Major philosophical/theoretical influences on the literary Sturm und Drang movement were Johann Georg Hamann and Johann Gottfried Herder, both from Königsberg, both in contact with Immanuel Kant. Significant theoretical statements of Sturm und Drang aesthetics by the movement's central dramatists themselves include Lenz' Anmerkungen übers Theater and Goethe's Von deutscher Baukunst and Zum Schäkespears Tag; the most important contemporary document was the 1773 volume Von deutscher Art und Kunst. Einige fliegende Blätter, a collection of essays that included commentaries by Herder on Ossian and Shakespeare, along with contributions by Goethe, Paolo Frisi, Justus Möser; the protagonist in a typical Sturm und Drang stage work, poem, or novel is driven to action—often violent action—not by pursuit of noble means nor by true motives, but by revenge and greed. Goethe's unfinished Prometheus exemplifies this along with the common ambiguity provided by juxtaposing humanistic platitudes with outbursts of irrationality.
The literature of Sturm und Drang features an anti-aristocratic slant while seeking to elevate all things humble, natural, or intensely real. The story of hopeless love and eventual suicide presented in Goethe's sentimental novel Die Leiden des jungen Werthers is an example of the author's tempered introspection regarding his love and torment. Friedrich Schiller's drama, Die Räuber, provided the groundwork for melodrama to become a recognized dramatic form; the plot portrays a conflict between two aristocratic brothers and Karl Moor. Franz is cast as a villain attempting to cheat Karl out of his inheritance, though the motives for his action are comp
The Prague Orgy
The Prague Orgy is a novella by Philip Roth. The short book is the epilogue to his trilogy Zuckerman Bound; the story follows Roth's alter ego Nathan Zuckerman, on a journey to Communist Prague in 1976 seeking the unpublished manuscripts of a Yiddish writer. The book, presented as journal entries by Zuckerman, details the struggle of demoralized artists in a totalitarian society
Draft evasion is any successful attempt to elude a government-imposed obligation to serve in the military forces of one's nation. Sometimes draft evasion involves refusing to comply with the military draft laws of one's nation. Illegal draft evasion is said to have characterized every military conflict of the 20th and 21st centuries; such evasion is considered to be a criminal offense, laws against it go back thousands of years. There are many draft evasion practices; those that manage to adhere to or circumvent the law, those that do not involve taking a public stand, are sometimes referred to as draft avoidance. Those that involve overt lawbreaking or taking a public stand are sometimes referred to as draft resistance. Draft evaders are sometimes pejoratively referred to as draft dodgers, although in certain contexts that term has been used non-judgmentally or as an honorific. Draft evasion has been a significant phenomenon in nations as different as Colombia, France, South Korea and the United States.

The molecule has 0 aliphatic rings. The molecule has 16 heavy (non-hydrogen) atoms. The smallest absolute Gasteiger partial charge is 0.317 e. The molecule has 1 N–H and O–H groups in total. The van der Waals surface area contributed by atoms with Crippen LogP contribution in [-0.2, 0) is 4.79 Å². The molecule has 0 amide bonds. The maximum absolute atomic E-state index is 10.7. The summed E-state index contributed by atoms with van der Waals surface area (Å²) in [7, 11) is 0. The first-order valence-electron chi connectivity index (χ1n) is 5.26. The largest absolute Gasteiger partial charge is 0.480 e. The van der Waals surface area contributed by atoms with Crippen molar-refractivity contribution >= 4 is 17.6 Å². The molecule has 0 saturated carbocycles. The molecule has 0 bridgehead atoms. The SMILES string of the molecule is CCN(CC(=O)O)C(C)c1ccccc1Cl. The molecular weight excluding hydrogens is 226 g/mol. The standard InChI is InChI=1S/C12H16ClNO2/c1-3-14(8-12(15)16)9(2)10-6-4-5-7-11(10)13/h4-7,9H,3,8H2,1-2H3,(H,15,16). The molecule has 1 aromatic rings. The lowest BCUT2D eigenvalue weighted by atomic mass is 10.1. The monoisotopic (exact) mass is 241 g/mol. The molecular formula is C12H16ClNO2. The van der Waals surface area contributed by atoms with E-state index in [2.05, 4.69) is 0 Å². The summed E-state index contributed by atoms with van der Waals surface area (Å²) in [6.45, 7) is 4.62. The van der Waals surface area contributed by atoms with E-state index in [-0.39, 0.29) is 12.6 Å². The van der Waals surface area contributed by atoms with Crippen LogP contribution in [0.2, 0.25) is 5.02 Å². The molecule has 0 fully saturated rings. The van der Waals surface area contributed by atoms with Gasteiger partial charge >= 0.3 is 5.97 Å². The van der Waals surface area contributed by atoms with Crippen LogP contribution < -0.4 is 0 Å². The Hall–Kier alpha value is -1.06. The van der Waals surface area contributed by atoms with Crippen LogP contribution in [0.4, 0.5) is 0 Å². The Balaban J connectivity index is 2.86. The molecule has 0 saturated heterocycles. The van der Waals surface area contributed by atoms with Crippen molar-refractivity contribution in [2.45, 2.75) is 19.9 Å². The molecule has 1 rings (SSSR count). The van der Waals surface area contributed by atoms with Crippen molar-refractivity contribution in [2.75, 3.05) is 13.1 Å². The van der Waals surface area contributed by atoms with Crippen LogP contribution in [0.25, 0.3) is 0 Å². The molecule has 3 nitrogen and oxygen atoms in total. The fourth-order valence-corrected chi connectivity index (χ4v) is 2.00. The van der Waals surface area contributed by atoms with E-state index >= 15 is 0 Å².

Accounts by scholars and journalists, along with memoiristic writings by draft evaders, indicate that the motives and beliefs of the evaders cannot be stereotyped. Over the years and others have raised several large issues with regard to draft evasion; these observers have asked whether it is politically effective, whether it is a function of class privilege, whether it has positive or negative effects on democracy and community. There is no clear consensus on any of these issues. Young people have engaged in a wide variety of draft evasion practices around the world; some of these practices go back thousands of years. The following list does not aspire to be complete – one book from the counterculture of the 1960s enumerated over 1,000 supposed draft evasion practices in one nation alone; the purpose here is to delineate a representative sampling of draft evasion practices and support activities as identified by scholars and journalists. Examples of many of these practices and activities can be found in the section on draft evasion in the nations of the world, further down this page.
One type of draft avoidance consists of attempts to follow the letter and spirit of the draft laws in order to obtain a valid draft deferment or exemption. Sometimes these deferments and exemptions are prompted by political considerations. Another type consists of attempts to circumvent, manipulate, or surreptitiously violate the substance or spirit of the draft laws in order to obtain a deferment or exemption. Nearly all attempts at draft avoidance are unpublicized. Examples include: Claiming conscientious objector status on the basis of sincerely held religious or ethical beliefs. Claiming a student deferment, when one is in school in order to study and learn. Claiming a medical or psychological problem, if the purported health issue is genuine and serious. Claiming to be homosexual, when one is so and the military excludes homosexuals. Claiming economic hardship, if the hardship is genuine and the military recognizes such a claim. Holding a job in what the government considers to be an essential civilian occupation.
Purchasing exemptions in nations where such payments are permitted. Not being chosen in a draft lottery, where lotteries determine the order of call to military service. Not being able to afford armor, in polities where conscripts were required to bring their own armor. Obtaining conscientious objector status by professing insincere religious or ethical beliefs. Obtaining a student deferment, if the student wishes to attend or remain in school to avoid the draft. Claiming a medical or psychological problem, if the purported problem is feigned, overstated, or self-inflicted. Finding a doctor who would certify a healthy draft-age person as medically unfit, either willingly or for pay. Falsely claiming to be homosexual, where the military excludes homosexuals. Claiming economic hardship, if the purported hardship is overstated. Deliberately failing one's military-related intelligence tests. Becoming pregnant in order to evade the draft, in nations where women who are not mothers are drafted. Having someone exert personal influence on an officer in charge of the conscription process.